The Unexpected Game-Changer for Parents Who Cook
This piece was created for Cubby, our weekly newsletter for families at home. Want more? Sign up here for a weekly splash of fun and good ideas for families with kids. Join us over on Instagram for more!
Cubby. Real solutions for unreal times.
Join us for a weekly dose of fresh, modern ideas for life at home with your kids.
As a food writer with shiny object syndrome, I’d always wanted a sous vide machine. But when my husband bought me one for Christmas when I was pregnant with our daughter, I was too nauseated to consider playing with it for months. But when the worst of the morning sickness passed, it became a part of my kitchen nesting strategy.
Essentially, a sous vide machine circulates water in a vessel, keeping it at a consistent temperature. You vacuum seal or displace water in a zip top bag (or at certain temperatures, a glass jar) with the food you want to cook, walk away, and arrive hours later to perfectly cooked meat, veggies, or eggs, just to name a few. You can sear it at the end if you want to get fancy. (If you’re concerned about using plastic bags, you’ll be thrilled to learn that there are silicone bags created for just this purpose. If you’re cooking with plastic bags, you may want to look for BPA free versions.)
My bold declaration: a sous vide machine is everything an Instant Pot wishes it could be.
Once I got started, I did what I’d always wanted to — cook perfect chicken without stressing about sticking a thermometer into it, and make steak to my exact specifications. I was impatient not to be pregnant anymore so I could try hollandaise and poached eggs (spoiler alert: I still haven’t gotten that intricate). I even made my own yogurt, which made me feel like a domestic goddess.
But it wasn’t until after my daughter was born that I realized that my sous vide wasn’t just a high-tech, cheffy tool — it was also a lifesaver for us as new parents who wanted to continue to eat well (or at all).
Here are my top tips for using a sous vide machine with a baby, and far beyond.
Batch cook nearly everything
One of the most amazing things about sous vide cooking is that the amount of food you can cook at a time is only limited by the vessel you’re cooking in. You could cook an entire freezer full of chicken at once if you have a heat-safe place to put all the water. This makes it a no brainer for batch cooking. Sometimes I’ll cook a bunch of chicken thighs or breasts in just a little olive oil and then either keep them whole or chop them up to quickly add to salads or recipes during the week. If you want to be even further ahead, add different sauces to your protein bags of choice for dinners that need only to be warmed up in a pan before serving.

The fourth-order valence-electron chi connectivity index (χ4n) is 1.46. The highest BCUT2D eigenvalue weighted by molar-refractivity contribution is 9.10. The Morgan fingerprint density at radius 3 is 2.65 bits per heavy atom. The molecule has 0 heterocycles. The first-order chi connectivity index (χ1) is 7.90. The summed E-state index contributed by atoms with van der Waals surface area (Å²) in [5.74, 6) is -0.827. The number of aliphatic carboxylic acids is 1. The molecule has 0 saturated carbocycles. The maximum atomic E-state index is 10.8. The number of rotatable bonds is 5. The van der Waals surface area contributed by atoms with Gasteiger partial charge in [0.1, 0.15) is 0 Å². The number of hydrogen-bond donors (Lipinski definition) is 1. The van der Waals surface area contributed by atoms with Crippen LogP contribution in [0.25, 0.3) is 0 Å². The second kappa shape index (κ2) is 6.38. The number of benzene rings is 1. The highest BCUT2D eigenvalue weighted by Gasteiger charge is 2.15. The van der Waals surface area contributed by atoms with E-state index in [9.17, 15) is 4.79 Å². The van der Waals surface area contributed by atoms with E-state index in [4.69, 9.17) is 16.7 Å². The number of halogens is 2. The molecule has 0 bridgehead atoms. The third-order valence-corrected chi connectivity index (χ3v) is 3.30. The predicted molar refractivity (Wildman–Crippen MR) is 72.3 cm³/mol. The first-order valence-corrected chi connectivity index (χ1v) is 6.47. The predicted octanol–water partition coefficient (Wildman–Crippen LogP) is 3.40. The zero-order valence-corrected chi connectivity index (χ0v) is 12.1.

I can make hard boiled eggs for quick snacks on the go, and once I got the hang of yogurt, it became a ritual, and it’s so much more delicious than the store bought stuff.
Most sous vide recipes have a grace period of anywhere from 30 minutes to an hour, meaning you can leave your food in the water without it getting overcooked, a lifesaver for me as a parent.
Batch cooking like this not only saves you precious time, it’s also a great energy saver, because you’re only turning on your machine once.
Ditch the bottle warmer
When your kids are very small, you might be desperate for a way to heat up breast milk or formula for a quick bottle at the right temperature. Your sous vide machine offers an easy way to keep it at a constant temperature, and you’ll sure use it a lot more than a traditional bottle warmer.
(Disclaimer: I’ve known people who have done this with both formula and breastmilk, but please consider your situation and defer to a medical professional if you’re concerned, and don’t use this to sterilize bottles or pump parts).
Make grab-and-go baby food
When your baby gets a little older, sous vide is the perfect companion for starting solids. I played around with temperatures, but landed on about 185 F. I chopped whatever fruits or veggies I wanted to make into baby food and put them in bags and then left them in the water, checking every so often. I wasn’t worried about leaving them too long, since the goal was to break down all the fiber into a puree. Usually, I’d take them out somewhere around the hour mark.
If you’re particularly concerned about lumps, you can puree your concoction, but I found that squishing it in the bag was usually enough, especially with softer veggies.
When my daughter got a bit older, this worked well for quickly cooking veggie sides so that they were more solid, but still easy to chew for little teeth.
No need to thaw; just add and forget about it
One of the best features of the sous vide is the fact that you can add items straight from the freezer into the water bath. This means that if you, like me, constantly forget to take things out of the freezer to thaw, no one will ever know. You’ll just need to add a bit of cook time (my sous vide machine has an app that walks me through the basics on most recipes, which I highly recommend, especially if you’re a beginner).
If you’re more of a forward thinker, you can also freeze bags of protein and sauce ahead of time, so that it’s all ready to go when you take it out of the water.
During an average week, I pull out my sous vide about three times, rivaling my blender, which is always on duty for smoothies. No longer do I think of this as a specialized tool, and it’s long since paid for itself in yogurt alone. Now, when I make fish or chicken for my daughter, I don’t worry that it’s undercooked. When I leave it a little longer in the water because of one of the many minor emergencies that come up in parenting, I know it will still taste good. When I finally have the opportunity to have friends for dinner, I’m confident that I can make something delicious that will fit into the fast-paced life I have.
Move over, Instant Pot, there’s a new gadget in town.
Buy it now: Sous Vide Machine from Williams Sonoma